As common language in the U.S. is filled with references to time, it shows how much we value (and sometimes obsess!) over so-called “time management.” For example, many in the U.S. believe time can be "on," "kept," "filled," "saved," "used," "spent," "wasted," "lost," "gained," "planned," "given," "made the most of," or even "killed." We recognize that many fail to manage their time by allowing time to manage them, or as William Penn once remarked, “Time is what we want most, but what we use worst.” And so, as we turn our calendars from 2012 to 2013, we recognize the need to reflect upon our usage and value of time, for too often we place our plans as a higher priority than other people.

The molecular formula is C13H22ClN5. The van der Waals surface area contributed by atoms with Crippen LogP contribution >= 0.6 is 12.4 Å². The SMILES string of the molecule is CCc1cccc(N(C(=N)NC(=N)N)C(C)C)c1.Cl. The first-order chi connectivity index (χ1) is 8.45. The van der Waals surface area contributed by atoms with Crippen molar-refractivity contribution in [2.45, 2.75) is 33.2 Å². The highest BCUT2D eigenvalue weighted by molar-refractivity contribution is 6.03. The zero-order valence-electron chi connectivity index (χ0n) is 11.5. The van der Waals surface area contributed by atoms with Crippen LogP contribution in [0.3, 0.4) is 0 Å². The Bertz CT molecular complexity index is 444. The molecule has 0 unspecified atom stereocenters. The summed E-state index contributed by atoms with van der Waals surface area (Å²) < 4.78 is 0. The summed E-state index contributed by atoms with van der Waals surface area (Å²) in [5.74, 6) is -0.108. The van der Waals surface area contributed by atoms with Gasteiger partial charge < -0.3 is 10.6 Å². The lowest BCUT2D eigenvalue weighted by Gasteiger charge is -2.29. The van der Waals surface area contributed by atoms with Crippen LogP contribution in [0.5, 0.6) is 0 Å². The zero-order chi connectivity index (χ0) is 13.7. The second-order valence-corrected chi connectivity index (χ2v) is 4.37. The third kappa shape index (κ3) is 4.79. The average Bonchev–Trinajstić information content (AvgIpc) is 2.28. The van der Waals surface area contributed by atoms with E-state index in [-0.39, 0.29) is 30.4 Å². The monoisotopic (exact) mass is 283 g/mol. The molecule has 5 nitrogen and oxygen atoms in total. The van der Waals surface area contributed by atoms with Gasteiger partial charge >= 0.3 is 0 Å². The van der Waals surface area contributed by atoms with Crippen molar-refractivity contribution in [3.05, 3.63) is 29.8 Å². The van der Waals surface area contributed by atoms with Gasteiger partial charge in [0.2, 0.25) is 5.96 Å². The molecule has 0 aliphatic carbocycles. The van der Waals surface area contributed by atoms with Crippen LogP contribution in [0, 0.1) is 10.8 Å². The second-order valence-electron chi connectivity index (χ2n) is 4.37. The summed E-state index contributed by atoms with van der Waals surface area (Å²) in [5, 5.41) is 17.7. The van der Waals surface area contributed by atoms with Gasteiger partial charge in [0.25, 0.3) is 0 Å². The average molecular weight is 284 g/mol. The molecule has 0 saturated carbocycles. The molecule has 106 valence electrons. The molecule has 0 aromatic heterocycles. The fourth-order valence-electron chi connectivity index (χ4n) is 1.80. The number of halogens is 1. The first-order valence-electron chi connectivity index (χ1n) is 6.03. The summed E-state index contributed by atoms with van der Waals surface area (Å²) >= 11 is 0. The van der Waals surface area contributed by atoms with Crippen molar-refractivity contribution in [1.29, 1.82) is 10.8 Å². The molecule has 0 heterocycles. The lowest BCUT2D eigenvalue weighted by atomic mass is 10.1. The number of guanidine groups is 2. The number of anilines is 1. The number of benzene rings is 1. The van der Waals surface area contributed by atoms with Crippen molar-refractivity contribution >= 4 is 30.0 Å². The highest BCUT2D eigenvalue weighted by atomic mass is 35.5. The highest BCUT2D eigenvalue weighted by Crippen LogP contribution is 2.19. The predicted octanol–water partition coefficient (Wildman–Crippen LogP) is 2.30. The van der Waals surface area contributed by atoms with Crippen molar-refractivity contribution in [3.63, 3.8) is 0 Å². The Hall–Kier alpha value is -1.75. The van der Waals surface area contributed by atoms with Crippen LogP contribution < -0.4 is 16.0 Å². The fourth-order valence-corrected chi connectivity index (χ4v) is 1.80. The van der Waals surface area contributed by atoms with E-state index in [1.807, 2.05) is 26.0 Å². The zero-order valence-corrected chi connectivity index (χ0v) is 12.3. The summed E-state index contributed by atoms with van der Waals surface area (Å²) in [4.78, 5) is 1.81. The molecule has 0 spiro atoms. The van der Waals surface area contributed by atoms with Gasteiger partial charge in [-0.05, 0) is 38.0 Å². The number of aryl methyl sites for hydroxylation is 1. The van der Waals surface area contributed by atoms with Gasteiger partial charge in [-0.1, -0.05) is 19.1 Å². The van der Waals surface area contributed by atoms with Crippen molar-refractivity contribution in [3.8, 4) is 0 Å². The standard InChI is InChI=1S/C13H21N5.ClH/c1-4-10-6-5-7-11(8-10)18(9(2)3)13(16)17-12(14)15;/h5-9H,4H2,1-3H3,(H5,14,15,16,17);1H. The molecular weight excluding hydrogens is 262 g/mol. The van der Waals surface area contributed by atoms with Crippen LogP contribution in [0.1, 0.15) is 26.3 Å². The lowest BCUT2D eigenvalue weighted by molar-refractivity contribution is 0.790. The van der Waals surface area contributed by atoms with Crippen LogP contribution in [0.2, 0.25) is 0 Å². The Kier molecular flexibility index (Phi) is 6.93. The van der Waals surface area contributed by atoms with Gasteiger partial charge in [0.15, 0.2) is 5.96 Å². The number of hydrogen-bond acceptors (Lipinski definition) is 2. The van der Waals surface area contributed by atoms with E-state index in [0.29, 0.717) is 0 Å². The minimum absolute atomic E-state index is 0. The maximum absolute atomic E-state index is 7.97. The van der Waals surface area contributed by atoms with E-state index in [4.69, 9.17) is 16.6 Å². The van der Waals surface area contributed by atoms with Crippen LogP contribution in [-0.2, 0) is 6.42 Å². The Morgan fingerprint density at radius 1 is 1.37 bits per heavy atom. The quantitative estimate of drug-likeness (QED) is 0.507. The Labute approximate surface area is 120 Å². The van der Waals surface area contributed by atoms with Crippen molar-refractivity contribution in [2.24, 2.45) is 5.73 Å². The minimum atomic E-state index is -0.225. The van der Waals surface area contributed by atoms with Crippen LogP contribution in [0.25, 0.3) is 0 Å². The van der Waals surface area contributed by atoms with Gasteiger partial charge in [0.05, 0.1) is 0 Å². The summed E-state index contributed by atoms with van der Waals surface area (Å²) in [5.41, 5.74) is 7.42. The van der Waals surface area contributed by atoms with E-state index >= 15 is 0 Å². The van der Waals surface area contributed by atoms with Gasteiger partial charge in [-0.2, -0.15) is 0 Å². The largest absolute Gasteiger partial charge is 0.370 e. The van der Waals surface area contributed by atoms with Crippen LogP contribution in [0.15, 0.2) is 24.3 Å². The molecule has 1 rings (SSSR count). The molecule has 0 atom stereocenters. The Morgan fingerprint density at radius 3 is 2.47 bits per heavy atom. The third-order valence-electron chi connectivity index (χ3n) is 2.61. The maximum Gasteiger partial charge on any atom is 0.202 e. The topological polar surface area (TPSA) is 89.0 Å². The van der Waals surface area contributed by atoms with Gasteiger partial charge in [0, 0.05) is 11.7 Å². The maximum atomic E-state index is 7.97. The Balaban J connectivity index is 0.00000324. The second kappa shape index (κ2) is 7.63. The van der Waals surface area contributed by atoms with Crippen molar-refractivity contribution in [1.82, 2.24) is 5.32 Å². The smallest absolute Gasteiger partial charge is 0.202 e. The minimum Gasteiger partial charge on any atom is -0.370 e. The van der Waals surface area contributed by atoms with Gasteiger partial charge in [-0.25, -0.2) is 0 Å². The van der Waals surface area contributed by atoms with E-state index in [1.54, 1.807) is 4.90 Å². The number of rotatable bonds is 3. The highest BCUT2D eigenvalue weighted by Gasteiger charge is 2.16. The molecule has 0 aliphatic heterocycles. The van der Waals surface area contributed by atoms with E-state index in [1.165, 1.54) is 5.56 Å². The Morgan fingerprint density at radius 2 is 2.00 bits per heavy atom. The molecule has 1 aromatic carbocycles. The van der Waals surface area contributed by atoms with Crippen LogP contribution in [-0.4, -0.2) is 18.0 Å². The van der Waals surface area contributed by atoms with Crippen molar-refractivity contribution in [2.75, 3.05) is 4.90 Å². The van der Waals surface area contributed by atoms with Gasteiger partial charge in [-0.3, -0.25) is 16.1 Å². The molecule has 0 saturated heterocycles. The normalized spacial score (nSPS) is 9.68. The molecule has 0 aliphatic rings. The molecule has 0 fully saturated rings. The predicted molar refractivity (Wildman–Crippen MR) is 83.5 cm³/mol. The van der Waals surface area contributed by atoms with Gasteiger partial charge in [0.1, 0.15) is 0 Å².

As we consider the dawning of a new year, many will reflect upon events of the past, take inventory of the present, and make numerous resolutions for the future. In doing so, we recognize that the Bible is an excellent resource for such undertakings, as it points us toward a faithful and fruitful use of the time God has given to us, as is written in Ecclesiastes 3, “For everything there is a season, and a time for every matter under heaven …”